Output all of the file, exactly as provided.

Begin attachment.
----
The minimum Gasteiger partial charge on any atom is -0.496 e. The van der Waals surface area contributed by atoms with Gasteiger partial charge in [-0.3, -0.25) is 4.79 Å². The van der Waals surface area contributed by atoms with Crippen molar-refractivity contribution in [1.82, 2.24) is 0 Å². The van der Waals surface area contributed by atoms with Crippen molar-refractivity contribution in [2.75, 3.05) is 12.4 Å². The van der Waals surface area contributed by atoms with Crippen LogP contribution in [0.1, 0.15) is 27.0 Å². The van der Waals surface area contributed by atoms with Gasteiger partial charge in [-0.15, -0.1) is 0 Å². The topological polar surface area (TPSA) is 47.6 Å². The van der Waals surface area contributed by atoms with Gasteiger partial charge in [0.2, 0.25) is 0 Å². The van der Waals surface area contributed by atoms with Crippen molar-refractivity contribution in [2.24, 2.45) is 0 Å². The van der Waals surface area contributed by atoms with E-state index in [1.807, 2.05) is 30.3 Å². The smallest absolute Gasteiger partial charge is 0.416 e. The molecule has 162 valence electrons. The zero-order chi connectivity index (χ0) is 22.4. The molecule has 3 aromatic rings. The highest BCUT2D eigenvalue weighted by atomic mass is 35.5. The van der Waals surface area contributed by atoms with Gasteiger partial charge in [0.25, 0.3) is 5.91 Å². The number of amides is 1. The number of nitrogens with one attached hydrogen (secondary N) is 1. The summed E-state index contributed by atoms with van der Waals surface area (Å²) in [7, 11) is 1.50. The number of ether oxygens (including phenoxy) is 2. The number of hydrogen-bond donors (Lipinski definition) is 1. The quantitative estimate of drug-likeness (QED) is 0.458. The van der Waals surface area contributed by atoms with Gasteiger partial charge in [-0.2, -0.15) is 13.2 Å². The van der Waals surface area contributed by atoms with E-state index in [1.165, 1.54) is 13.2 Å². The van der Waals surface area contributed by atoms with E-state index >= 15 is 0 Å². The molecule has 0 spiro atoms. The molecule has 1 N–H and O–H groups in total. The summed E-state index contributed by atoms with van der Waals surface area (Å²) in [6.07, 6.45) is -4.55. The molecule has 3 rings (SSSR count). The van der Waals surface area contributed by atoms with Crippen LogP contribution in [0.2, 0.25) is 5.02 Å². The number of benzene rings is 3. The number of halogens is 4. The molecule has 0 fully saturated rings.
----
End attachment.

The minimum Gasteiger partial charge on any atom is -0.496 e. The van der Waals surface area contributed by atoms with Gasteiger partial charge in [-0.3, -0.25) is 4.79 Å². The van der Waals surface area contributed by atoms with Crippen molar-refractivity contribution in [1.82, 2.24) is 0 Å². The van der Waals surface area contributed by atoms with Crippen molar-refractivity contribution in [2.75, 3.05) is 12.4 Å². The van der Waals surface area contributed by atoms with Crippen LogP contribution in [0.1, 0.15) is 27.0 Å². The van der Waals surface area contributed by atoms with Gasteiger partial charge in [-0.15, -0.1) is 0 Å². The topological polar surface area (TPSA) is 47.6 Å². The van der Waals surface area contributed by atoms with Gasteiger partial charge in [0.2, 0.25) is 0 Å². The van der Waals surface area contributed by atoms with Crippen molar-refractivity contribution in [2.24, 2.45) is 0 Å². The van der Waals surface area contributed by atoms with E-state index in [1.807, 2.05) is 30.3 Å². The smallest absolute Gasteiger partial charge is 0.416 e. The molecule has 162 valence electrons. The zero-order chi connectivity index (χ0) is 22.4. The molecule has 3 aromatic rings. The highest BCUT2D eigenvalue weighted by atomic mass is 35.5. The van der Waals surface area contributed by atoms with Gasteiger partial charge in [0.25, 0.3) is 5.91 Å². The number of amides is 1. The number of nitrogens with one attached hydrogen (secondary N) is 1. The summed E-state index contributed by atoms with van der Waals surface area (Å²) in [7, 11) is 1.50. The number of ether oxygens (including phenoxy) is 2. The number of hydrogen-bond donors (Lipinski definition) is 1. The quantitative estimate of drug-likeness (QED) is 0.458. The van der Waals surface area contributed by atoms with Gasteiger partial charge in [-0.2, -0.15) is 13.2 Å². The van der Waals surface area contributed by atoms with E-state index in [1.165, 1.54) is 13.2 Å². The van der Waals surface area contributed by atoms with E-state index >= 15 is 0 Å². The molecule has 0 spiro atoms. The molecule has 1 N–H and O–H groups in total. The summed E-state index contributed by atoms with van der Waals surface area (Å²) in [6.07, 6.45) is -4.55. The molecule has 3 rings (SSSR count). The van der Waals surface area contributed by atoms with Crippen LogP contribution in [0.2, 0.25) is 5.02 Å². The number of benzene rings is 3. The number of halogens is 4. The molecule has 0 fully saturated rings.